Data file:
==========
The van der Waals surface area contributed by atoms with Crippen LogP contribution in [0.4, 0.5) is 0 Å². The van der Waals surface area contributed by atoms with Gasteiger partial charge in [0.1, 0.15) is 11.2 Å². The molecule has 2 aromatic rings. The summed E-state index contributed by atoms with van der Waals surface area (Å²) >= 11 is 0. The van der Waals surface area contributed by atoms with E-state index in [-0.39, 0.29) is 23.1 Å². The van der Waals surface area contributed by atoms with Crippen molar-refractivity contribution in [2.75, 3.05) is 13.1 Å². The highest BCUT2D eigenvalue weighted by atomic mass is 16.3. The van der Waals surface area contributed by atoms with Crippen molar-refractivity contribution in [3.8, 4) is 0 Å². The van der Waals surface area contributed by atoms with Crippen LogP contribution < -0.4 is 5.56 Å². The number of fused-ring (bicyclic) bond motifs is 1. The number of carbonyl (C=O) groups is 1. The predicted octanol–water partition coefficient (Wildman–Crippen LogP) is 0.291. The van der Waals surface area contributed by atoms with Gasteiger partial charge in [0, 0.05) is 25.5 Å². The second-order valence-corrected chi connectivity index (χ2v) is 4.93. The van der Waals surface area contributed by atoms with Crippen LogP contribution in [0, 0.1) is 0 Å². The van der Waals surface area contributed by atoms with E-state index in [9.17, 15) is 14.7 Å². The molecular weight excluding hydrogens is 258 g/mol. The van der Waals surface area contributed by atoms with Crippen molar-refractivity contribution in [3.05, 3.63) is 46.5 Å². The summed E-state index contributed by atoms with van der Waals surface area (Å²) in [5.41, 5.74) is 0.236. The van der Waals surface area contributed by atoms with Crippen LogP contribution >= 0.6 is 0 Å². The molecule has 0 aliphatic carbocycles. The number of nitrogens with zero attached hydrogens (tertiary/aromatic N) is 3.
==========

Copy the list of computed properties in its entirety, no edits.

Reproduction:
The van der Waals surface area contributed by atoms with Crippen LogP contribution in [0.4, 0.5) is 0 Å². The van der Waals surface area contributed by atoms with Gasteiger partial charge in [0.1, 0.15) is 11.2 Å². The molecule has 2 aromatic rings. The summed E-state index contributed by atoms with van der Waals surface area (Å²) >= 11 is 0. The van der Waals surface area contributed by atoms with E-state index in [-0.39, 0.29) is 23.1 Å². The van der Waals surface area contributed by atoms with Crippen molar-refractivity contribution in [2.75, 3.05) is 13.1 Å². The highest BCUT2D eigenvalue weighted by atomic mass is 16.3. The van der Waals surface area contributed by atoms with Crippen molar-refractivity contribution in [3.8, 4) is 0 Å². The van der Waals surface area contributed by atoms with Crippen LogP contribution < -0.4 is 5.56 Å². The number of fused-ring (bicyclic) bond motifs is 1. The number of carbonyl (C=O) groups is 1. The predicted octanol–water partition coefficient (Wildman–Crippen LogP) is 0.291. The van der Waals surface area contributed by atoms with Gasteiger partial charge in [0, 0.05) is 25.5 Å². The second-order valence-corrected chi connectivity index (χ2v) is 4.93. The van der Waals surface area contributed by atoms with Crippen LogP contribution in [0, 0.1) is 0 Å². The van der Waals surface area contributed by atoms with E-state index in [9.17, 15) is 14.7 Å². The molecular weight excluding hydrogens is 258 g/mol. The van der Waals surface area contributed by atoms with Crippen molar-refractivity contribution in [3.05, 3.63) is 46.5 Å². The summed E-state index contributed by atoms with van der Waals surface area (Å²) in [5.41, 5.74) is 0.236. The van der Waals surface area contributed by atoms with Crippen LogP contribution >= 0.6 is 0 Å². The molecule has 0 aliphatic carbocycles. The number of nitrogens with zero attached hydrogens (tertiary/aromatic N) is 3.